CM: According to Silvanus this picture is not a still-life. The difference lies in that everything that composes the picture is an allegory and a testimony of the soul.
When he took this picture, the photographer was a novice under the name Silvanus. Serving the Monastery of Saint Catherine at Sinai, he lived in a simple cell in which the oil-lamp was the only source of natural light. In his attempt to uncover the spiritual source of light, he took - what may be - his most autobiographical photograph. This picture comprises all the reality of the photographer as novice Silvanus. On a wooden table lie a multitude of objects that - through monastic life - have acquired a sacred dimension; a Fayum portrait, two oil-lamps, and a plate. The plate contains a whole world: the pomegranate, an envelope, a matchbox, and a spare bulb. Next to them hang from a nail a bottle of wine. The weight of the composition falls on the female portrait that looks directly to the heart. When the artist described this photograph he referred to the portrait: "In the dim light of the cell a woman steals in. Is it a funerary portrait from the Fayum, or the image of our soul that takes our breath?" The source of light is dual, with two lit oil-lamps. The one lamp that stands on its own lights weakly. The other that is concealed behind the portrait burns everything. Not even the custom-made dimmer can lessen its brightness. This is the metaphysical light that endows with soul objects that would have - otherwise - composed a 'still-life'. The contrast between natural and meta-physical light creates an incredible chiaroscuro, which is the strength of Silvanus' photography.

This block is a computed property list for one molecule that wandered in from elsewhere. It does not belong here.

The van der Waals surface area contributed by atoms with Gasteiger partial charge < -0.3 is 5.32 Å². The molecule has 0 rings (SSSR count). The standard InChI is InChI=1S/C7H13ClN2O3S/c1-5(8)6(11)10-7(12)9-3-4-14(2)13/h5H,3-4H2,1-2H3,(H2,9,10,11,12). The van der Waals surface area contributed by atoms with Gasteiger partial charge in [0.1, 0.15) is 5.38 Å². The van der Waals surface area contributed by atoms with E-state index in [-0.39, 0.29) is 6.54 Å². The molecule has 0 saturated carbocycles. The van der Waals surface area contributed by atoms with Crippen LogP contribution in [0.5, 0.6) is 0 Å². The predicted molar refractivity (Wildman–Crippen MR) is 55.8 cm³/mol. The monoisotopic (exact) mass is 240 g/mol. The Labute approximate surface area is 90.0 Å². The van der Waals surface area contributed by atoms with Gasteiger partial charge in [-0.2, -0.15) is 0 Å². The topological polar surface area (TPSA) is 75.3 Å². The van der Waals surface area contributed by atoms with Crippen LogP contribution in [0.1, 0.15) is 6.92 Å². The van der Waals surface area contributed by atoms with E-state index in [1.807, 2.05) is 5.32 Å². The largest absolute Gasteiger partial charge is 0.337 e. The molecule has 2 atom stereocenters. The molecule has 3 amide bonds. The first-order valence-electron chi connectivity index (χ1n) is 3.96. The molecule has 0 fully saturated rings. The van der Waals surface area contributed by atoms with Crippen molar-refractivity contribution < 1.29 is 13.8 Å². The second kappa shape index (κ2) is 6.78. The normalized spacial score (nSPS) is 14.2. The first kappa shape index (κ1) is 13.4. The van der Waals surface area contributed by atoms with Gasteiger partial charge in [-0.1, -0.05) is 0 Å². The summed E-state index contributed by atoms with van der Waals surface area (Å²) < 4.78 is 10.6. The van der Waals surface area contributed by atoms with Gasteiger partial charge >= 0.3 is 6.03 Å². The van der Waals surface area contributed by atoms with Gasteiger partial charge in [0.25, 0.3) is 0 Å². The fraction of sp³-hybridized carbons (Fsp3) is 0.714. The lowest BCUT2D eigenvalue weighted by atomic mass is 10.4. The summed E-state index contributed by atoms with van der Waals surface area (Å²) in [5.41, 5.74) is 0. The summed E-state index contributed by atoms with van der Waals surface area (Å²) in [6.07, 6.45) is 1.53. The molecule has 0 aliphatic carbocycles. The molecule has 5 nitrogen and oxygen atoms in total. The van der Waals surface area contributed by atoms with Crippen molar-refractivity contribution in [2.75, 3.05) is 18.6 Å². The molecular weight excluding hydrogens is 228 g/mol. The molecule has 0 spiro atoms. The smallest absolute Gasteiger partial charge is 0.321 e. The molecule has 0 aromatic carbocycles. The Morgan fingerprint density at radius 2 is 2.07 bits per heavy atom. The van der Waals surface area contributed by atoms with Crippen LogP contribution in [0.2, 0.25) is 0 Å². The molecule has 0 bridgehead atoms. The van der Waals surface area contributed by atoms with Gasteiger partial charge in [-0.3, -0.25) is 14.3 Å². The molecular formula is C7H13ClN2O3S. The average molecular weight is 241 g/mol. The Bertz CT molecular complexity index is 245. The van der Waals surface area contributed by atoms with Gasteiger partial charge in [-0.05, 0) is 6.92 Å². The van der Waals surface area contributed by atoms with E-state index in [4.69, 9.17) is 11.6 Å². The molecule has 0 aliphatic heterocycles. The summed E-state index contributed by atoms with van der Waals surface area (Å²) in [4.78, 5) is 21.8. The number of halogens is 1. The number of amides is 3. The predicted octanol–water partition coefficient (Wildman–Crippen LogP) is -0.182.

Commenting on his art, Silvanus said: "In the process of photographing, I collect images of the visible world so that I keep those that I recognize finally in my inner world. It gives me joy to endow with form my ghosts, desires, fears and hopes, and to communicate them with others." If he stands apart from other creative photographers, it is due to his mannerism; of photographing outwards from within.